"For those that don't have our back, we're taking names, we will make points to respond to that accordingly," added Haley, a former South Carolina governor with little foreign policy and no US federal government experience.
"Everything that is working, we are going to make it better. Everything that is not working we are going to try and fix. Everything that seems to be obsolete and not necessary, we're going to do away with," she said.
Haley held a 20-minute meeting with Guterres, who was "delighted to meet her," according to UN spokesman Stephane Dujarric.
"It was an introductory meeting and the start of engagement with the new US administration," he said.
During her confirmation hearing, Haley questioned whether the US was getting what it paid for with regards to the country's monetary contributions to the UN.
The US is by far the UN's biggest financial contributor, providing 22 percent of its operating budget and funding 28 percent of peacekeeping missions, which currently cost $7.8bn annually.
These are assessed contributions - agreed by the UN General Assembly - and not voluntary payments.
UN agencies, such as the UN Development Programme, the children's agency UNICEF, the World Food Programme and the UN Population Fund, are funded voluntarily.
The White House is reportedly preparing an executive order that could deprive the United Nations of billions of dollars in US financial support.
Last year, Trump took to Twitter to disparage the 193-member world body after the US abstained in a December 23 Security Council vote, allowing the adoption of a resolution demanding an end to settlement building by US ally Israel.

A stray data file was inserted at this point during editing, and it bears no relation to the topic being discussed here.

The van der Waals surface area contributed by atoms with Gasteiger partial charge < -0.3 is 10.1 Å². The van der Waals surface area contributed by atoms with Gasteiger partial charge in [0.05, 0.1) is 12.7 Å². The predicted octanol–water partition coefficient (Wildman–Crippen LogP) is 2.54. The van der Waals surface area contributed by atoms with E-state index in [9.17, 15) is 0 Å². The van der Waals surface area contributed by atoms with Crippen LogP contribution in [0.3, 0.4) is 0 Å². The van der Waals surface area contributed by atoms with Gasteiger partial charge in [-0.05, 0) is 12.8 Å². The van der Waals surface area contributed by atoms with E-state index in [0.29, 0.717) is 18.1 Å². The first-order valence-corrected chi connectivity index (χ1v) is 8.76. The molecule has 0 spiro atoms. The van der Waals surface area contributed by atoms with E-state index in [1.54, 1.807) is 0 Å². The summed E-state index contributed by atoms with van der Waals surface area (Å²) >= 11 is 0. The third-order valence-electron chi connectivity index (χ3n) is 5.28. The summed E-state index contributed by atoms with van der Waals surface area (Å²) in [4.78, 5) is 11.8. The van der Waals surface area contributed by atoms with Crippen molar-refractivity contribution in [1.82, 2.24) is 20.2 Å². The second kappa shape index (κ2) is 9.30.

Trump, who had called on President Barack Obama's administration to veto the resolution, warned that "things will be different" at the UN after he took office on January 20.
Nikki Haley: US Is 'Taking Names' at the UN
Looks like Nikki Haley has been instructed to make the United Nations great again. America's new ambassador to the UN presented her credentials to Secretary-General Antonio Guterres in New York yesterday and told reporters that the Trump administration plans to overhaul the body and is "taking names" of those opposed to American policies, Al Jazeera reports. The goal is to "show value at the UN and the way that we'll show value is to show our strength, show our voice, have the backs of our allies and make sure that our allies have our back as well," the former South Carolina governor said. "For those that don't have our back, we're taking names, we will make points to respond to that accordingly," she added.
Haley told reporters that this is a "time for action." "Everything that’s working we’re going to make it better. Everything that’s not working we’re going to try and fix," she said. "And anything that seems to be obsolete and not necessary we're going to do away with." Trump has repeatedly spoken of defunding the UN and according to a draft executive order obtained by the New York Times, the things it plans to do away with include 40% of voluntary funding to the UN, which is used for things like humanitarian aid in war zones. (Haley was approved by a 96-4 Senate vote this week despite her lack of foreign policy experience.)